Latest news & insights

Readying for Impact – Fintech in Latin America post Covid

Over 1300 fintech firms, 3 fintech hubs among the world’s 40 leading ecosystems globally, and some of the world’s highest rates of fintech adoption Latin America’s fintech scene has boomed over the last 3 years – but what impact will Covid-19 have on its future? 

The world keeps spinning and at Findexable it definitely hasn’t stopped these last few weeks. We’re getting stories and updates from our network of partners across the world about the challenges they’re facing and the strategies they’re deploying to face up to them.

In addition to our webinars on merchant payments in Africa, views on shifting patterns of globalisation and our Advisor and CFO’s perspective on the hard decisions to take now to weather the storm we’re turning to Latin America where our regional Ambassador sends us his report on how fintech is  responding to the corona-crisis.

Flag 1: Flag carriers: Fintech adoption in Latin America – EY Global Fintech Adoption Index 2019

How is coronavirus affecting Latam fintech?

It’s still early but with the region anticipating the potential for the largest recession in 50 years – our expectation is for a broad range of direct and indirect impacts similar to other regional start-up sectors:

  1. Weaker business conditions leading to lower demand – affecting fintech operating performance
  2. Funding conditions and regional growth may weaken leading to longer runways and higher cash needs
  3. More limited exit options and the end of an era of cheap capital?

Flag 2: Big and growing: Latin America fact-file

These broader impacts are likely to play out in different ways across individual fintech segments:

Challenger Banks. No more growth at any cost: Reduced business activity against higher demand for digital interactions as customers have restricted mobility and can’t access bank branches will lead to an urgent need to monetise customer acquisition costs.

Online Lending. The first litmus test for new risk models:  Lower net interest margins = less volume. With default rates rising, the impact will be felt more severely by lenders focusing on SME customers. Data innovations and algorithmic underwriting of loans will be tested in the open for the first time.

Payments & transactions: Dampening but not dying:  Decrease in financial activity against growth in non-financial services.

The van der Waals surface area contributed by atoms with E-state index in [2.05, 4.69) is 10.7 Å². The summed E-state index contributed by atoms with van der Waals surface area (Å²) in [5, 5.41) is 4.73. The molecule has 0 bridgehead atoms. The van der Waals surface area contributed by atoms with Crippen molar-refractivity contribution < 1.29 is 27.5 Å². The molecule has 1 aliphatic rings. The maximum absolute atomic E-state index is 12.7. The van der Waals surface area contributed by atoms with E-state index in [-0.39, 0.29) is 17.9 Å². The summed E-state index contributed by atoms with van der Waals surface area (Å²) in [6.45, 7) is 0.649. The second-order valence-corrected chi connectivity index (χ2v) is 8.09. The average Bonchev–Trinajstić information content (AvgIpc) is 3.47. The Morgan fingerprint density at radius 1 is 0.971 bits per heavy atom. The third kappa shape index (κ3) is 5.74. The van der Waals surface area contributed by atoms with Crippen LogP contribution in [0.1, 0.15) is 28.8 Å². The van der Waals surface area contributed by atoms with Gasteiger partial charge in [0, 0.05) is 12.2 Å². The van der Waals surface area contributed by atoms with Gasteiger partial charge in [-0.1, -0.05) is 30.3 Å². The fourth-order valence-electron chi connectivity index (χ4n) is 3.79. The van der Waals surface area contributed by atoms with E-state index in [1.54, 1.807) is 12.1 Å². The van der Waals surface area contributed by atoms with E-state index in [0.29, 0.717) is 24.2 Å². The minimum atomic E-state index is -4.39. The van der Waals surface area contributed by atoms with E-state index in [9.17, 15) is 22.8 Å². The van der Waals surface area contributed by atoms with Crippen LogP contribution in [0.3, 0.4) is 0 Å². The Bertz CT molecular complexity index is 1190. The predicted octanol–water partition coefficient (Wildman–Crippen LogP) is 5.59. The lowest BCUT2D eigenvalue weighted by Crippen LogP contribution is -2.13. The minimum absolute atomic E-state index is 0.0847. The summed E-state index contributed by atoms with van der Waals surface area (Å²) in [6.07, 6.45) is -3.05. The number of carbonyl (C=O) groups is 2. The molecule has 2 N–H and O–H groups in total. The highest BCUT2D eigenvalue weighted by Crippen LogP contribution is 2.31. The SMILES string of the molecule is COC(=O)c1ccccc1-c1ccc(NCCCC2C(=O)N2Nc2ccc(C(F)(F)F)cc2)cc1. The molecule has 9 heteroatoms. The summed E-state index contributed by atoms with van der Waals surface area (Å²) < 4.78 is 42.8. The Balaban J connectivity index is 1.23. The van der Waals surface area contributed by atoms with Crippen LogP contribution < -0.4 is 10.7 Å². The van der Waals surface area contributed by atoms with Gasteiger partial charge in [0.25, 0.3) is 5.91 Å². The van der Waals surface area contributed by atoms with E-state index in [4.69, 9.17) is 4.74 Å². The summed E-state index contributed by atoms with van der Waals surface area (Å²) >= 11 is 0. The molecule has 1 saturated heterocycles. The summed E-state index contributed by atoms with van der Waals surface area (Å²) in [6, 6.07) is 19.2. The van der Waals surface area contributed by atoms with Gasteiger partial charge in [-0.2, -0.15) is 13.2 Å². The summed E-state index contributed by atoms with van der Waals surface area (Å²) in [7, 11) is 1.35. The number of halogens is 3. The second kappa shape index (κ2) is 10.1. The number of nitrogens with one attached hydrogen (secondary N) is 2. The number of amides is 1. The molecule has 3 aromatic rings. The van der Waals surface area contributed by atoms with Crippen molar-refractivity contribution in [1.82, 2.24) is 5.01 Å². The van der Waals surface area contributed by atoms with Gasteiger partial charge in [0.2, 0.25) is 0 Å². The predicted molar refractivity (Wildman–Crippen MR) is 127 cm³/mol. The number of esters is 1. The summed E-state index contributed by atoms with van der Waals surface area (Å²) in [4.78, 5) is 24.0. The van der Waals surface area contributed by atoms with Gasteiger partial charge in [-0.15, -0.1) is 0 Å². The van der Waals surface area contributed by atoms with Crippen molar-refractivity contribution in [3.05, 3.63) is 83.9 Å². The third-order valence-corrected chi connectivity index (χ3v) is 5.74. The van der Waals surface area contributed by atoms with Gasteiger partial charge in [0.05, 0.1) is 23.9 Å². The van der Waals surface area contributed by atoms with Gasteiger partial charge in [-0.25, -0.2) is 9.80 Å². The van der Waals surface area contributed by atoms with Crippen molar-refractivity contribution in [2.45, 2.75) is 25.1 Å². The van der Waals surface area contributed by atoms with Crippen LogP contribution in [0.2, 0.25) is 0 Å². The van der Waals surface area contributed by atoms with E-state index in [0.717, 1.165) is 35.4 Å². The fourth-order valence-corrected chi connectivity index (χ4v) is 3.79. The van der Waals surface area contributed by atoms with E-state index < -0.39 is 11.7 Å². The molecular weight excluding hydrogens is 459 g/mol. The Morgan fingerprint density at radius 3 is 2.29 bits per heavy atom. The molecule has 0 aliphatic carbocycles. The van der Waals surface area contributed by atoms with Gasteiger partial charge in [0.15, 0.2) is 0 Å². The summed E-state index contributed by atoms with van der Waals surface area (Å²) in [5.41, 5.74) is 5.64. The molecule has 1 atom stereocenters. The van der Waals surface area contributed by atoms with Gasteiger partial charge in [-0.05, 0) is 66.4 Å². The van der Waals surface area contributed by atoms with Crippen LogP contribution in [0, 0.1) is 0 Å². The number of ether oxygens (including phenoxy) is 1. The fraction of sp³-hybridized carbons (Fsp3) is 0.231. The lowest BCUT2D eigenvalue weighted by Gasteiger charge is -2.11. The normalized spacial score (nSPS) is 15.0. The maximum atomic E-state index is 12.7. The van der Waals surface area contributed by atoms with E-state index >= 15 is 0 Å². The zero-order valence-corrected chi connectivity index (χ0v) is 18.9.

Institutional capital markets. Growing, growing. Gone: Top-line growth at all cost” is gone, no more cheap VC capital to drive customer growth. Are risk and cash the new kings?

InsurTechs. An idea whose timing is coming? Expect a demand boost for life, health, and business disruption coverage.

Flag 3: Viva fintech! Latin America fintech by numbers

Fintech after Covid?

As the next 6 months unfold there will be a tug-of-war between the two ends of the fintech equation – the strengths of the sector’s digital heritage v the realities of smaller companies battling in a weak economy.

A regional and global ‘bump to digital’ will accelerate some opportunities while a flight to security may tempt some customers back to their banks. Whatever the outcome, fintech’s innate strengths pair well with the shifts in consumer and business behaviour we’re likely to see last well beyond the outbreak:

  1. Digital by design – shifting to remote work environments
  2. Fintech makes self-isolation possible (even livable)
  3. Regional ramping up of tech capabilities and digital adoption
  4. Lack of credit and liquidity from traditional sources feeds fintech market potential

Latin America’s progress in developing thriving fintech ecosystems won’t disappear but it will be severely tested in the months ahead.

Stay informed. For more information and insight – join our global briefings series over the next few weeks as we talk to fintech founders, ecosystem partners and institutions on the impact of coronavirus, and what comes next. Download the The Global Fintech Index 2020 City Rankings on